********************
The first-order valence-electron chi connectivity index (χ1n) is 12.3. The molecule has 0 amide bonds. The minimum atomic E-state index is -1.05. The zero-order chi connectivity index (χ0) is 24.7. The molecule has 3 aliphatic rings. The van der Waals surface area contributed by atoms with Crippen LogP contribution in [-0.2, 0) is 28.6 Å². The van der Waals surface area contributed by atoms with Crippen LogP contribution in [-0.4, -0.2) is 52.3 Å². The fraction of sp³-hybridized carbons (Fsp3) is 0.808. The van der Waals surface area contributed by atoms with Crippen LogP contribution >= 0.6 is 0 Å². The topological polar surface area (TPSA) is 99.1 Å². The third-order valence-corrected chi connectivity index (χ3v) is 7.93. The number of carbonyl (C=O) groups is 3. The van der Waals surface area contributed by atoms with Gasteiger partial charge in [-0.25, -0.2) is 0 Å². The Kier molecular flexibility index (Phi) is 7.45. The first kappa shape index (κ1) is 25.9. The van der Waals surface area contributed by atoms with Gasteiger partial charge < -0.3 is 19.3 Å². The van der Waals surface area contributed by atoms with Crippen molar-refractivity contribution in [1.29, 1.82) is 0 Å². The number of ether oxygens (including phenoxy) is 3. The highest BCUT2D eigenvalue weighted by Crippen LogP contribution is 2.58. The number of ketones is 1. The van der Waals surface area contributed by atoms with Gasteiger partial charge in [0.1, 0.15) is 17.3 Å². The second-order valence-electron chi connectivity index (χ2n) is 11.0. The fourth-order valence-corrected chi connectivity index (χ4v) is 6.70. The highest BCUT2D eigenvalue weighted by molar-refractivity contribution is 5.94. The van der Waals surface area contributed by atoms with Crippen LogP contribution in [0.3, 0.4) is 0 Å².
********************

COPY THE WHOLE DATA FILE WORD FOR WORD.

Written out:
The first-order valence-electron chi connectivity index (χ1n) is 12.3. The molecule has 0 amide bonds. The minimum atomic E-state index is -1.05. The zero-order chi connectivity index (χ0) is 24.7. The molecule has 3 aliphatic rings. The van der Waals surface area contributed by atoms with Crippen LogP contribution in [-0.2, 0) is 28.6 Å². The van der Waals surface area contributed by atoms with Crippen LogP contribution in [-0.4, -0.2) is 52.3 Å². The fraction of sp³-hybridized carbons (Fsp3) is 0.808. The van der Waals surface area contributed by atoms with Crippen LogP contribution >= 0.6 is 0 Å². The topological polar surface area (TPSA) is 99.1 Å². The third-order valence-corrected chi connectivity index (χ3v) is 7.93. The number of carbonyl (C=O) groups is 3. The van der Waals surface area contributed by atoms with Gasteiger partial charge in [-0.25, -0.2) is 0 Å². The Kier molecular flexibility index (Phi) is 7.45. The first kappa shape index (κ1) is 25.9. The van der Waals surface area contributed by atoms with Gasteiger partial charge < -0.3 is 19.3 Å². The van der Waals surface area contributed by atoms with Crippen molar-refractivity contribution in [1.29, 1.82) is 0 Å². The number of ether oxygens (including phenoxy) is 3. The highest BCUT2D eigenvalue weighted by Crippen LogP contribution is 2.58. The number of ketones is 1. The van der Waals surface area contributed by atoms with Gasteiger partial charge in [0.1, 0.15) is 17.3 Å². The second-order valence-electron chi connectivity index (χ2n) is 11.0. The fourth-order valence-corrected chi connectivity index (χ4v) is 6.70. The highest BCUT2D eigenvalue weighted by molar-refractivity contribution is 5.94. The van der Waals surface area contributed by atoms with Crippen LogP contribution in [0.3, 0.4) is 0 Å².